With the strike by the nation's air traffic controllers dominating the headlines, you may have missed the latest old- fashioned horse-trading between "Big D" here and "Big B" (Boston).
You might call it "The strange case of the long-distance trolleys."
The story goes like this:
Dallas officials want to reinstate a trolley line for a historic district under renovation. Riding the rails of the past sounds to many like a perfect way to enshrine nostalgic trolleys -- that is, if you don't already commute to work daily in New York, Chicago, or Boston on such "nostalgia" and sigh for brand-new trains.
The ironic twist is that the same old trolleys seem to be shuttling back and forth from Boston to Dallas almost like they were long-distance footballs.
Dozens of 50-foot-long "double ender" trolleys -- with controls at both ends of the car -- were first sent to Dallas in 1935 from Pullman-Standard Inc. in Worcester, Mass. In the late 1950s, when Dallas was tearing up its trolley tracks, Boston was anxious to get the trolley back. Dallas gleefully unloaded them at a price tag of $3,500 a piece.
At the time, some Boston politicians were dumbfounded by the purchase and accused the Metropolitan Transit Authority, the predecessor of today's Massachusetts Bay Transportation Authority (MBTA), of gross fiscal irresponsibility.
"Most people thought they were junk at the time," says Paul DiNatale, chief spokesman for the MBTA.
Now the trolleys have turned -- toward Dallas again. The MBTA has 13 of these red double-enders running regularily on its Mattapan to Ashmont trolley line; a few others of the original 25 are used for spare parts, still others have been scrapped.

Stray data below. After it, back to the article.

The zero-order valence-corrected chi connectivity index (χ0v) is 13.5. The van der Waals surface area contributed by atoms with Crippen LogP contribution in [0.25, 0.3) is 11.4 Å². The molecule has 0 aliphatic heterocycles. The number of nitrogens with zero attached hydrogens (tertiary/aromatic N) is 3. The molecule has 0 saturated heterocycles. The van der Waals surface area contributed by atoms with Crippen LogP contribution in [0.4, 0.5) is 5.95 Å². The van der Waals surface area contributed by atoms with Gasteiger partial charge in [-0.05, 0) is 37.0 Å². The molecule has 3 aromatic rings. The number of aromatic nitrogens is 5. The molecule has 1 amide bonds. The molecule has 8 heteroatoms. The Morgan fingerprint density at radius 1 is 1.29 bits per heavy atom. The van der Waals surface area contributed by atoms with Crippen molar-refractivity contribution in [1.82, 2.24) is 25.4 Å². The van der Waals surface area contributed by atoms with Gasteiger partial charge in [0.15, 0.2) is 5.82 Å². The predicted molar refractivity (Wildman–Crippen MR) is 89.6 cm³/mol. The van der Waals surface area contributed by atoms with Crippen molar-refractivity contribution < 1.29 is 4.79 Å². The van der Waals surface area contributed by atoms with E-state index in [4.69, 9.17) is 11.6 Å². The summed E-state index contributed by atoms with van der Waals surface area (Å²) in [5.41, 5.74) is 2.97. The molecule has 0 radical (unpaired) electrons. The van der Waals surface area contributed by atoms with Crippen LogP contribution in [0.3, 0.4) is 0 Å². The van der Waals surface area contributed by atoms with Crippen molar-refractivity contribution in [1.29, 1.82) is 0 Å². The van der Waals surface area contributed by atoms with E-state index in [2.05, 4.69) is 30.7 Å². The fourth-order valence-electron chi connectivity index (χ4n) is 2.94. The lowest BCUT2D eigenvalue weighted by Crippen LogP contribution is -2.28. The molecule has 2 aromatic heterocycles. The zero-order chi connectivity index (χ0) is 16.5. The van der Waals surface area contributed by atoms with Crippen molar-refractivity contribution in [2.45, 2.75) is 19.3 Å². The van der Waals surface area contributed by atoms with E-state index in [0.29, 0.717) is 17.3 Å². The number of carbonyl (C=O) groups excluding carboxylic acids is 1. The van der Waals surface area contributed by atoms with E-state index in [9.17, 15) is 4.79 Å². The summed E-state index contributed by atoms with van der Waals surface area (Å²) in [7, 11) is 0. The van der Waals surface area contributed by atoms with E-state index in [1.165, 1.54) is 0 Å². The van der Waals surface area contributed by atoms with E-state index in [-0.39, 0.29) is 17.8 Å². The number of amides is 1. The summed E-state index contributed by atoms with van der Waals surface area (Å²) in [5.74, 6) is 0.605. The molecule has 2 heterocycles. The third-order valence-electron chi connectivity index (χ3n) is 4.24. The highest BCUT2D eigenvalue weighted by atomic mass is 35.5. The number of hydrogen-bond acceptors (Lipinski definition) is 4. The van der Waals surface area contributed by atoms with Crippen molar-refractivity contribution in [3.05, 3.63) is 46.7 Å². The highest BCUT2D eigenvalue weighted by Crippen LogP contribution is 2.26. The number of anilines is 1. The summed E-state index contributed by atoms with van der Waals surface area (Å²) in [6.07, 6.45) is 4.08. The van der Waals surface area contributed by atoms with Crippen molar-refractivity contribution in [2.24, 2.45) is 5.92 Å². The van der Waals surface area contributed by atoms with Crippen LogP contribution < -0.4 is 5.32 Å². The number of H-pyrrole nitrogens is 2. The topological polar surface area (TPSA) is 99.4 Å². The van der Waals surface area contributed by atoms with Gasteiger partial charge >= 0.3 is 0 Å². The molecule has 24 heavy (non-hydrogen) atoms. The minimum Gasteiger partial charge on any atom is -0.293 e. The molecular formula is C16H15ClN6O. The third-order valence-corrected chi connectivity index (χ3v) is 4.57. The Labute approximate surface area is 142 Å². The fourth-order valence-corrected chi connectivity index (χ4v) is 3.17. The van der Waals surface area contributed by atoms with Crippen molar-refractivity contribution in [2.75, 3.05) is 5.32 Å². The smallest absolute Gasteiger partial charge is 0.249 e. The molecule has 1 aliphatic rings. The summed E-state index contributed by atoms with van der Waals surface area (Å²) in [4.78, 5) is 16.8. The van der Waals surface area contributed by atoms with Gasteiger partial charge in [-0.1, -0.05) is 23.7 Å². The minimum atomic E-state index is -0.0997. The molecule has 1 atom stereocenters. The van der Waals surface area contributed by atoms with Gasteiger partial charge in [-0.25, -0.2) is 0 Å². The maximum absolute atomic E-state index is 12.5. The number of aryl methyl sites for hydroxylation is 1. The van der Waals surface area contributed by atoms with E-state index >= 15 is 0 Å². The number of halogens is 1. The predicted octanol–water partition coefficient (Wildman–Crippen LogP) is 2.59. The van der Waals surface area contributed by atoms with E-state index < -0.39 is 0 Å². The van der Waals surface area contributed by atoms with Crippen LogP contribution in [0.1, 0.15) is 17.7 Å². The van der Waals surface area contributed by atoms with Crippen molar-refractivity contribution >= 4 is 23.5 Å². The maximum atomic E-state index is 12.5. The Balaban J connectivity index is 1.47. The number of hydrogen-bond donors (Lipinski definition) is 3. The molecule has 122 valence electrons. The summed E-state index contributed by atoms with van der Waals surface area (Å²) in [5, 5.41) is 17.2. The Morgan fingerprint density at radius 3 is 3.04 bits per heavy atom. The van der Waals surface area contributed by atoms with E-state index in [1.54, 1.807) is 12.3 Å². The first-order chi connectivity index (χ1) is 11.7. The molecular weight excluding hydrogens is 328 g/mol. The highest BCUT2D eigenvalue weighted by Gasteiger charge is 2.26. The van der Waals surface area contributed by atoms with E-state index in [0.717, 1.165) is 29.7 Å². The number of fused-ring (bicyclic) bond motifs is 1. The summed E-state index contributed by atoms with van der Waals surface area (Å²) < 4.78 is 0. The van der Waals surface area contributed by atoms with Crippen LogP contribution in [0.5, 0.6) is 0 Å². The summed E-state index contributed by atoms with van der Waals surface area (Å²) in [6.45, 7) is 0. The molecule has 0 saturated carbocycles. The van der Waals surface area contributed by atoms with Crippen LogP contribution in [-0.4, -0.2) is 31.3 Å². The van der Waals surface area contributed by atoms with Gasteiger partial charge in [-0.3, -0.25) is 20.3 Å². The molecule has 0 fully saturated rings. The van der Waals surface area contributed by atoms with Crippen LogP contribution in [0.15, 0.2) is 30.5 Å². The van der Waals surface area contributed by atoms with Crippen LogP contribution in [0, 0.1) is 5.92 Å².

Dallas officials are conducting preliminary bargaining with the MBTA to buy back some of the working trolleys.
But this time around, it may find some competition for the cars. Other parties reportedly are expressing an interest in what some have dubbed "the trolleys nobody wanted."
The Dallas City council must make the final decision to attempt to get the electric trolleys back from Boston, and this decision is not expected to come until later this month.
Dallas city officials are exploring the possibility of buying back up to all of the 13 trolleys remaining from the 25 they sold to Boston in the late '50s. Close observers say that the city's burgeoning downtown "went end" historic district may be the eventual home of the well-traveled vehicles.
Thus, Dallas officials are desiring the street cars they didn't want 20 years ago. Boston officials, however, assuming they give the green light for such a purchase, say that they will be asking a great deal more for the trolleys than the Hub paid for them back in 1958 and $:959, although they say they have not entered into price negotiations as yet. With the added historical significant of the streetcars, and with at least one museum showing an active interest in having one, MBTA officials say its no telling how much the c ars are worth today.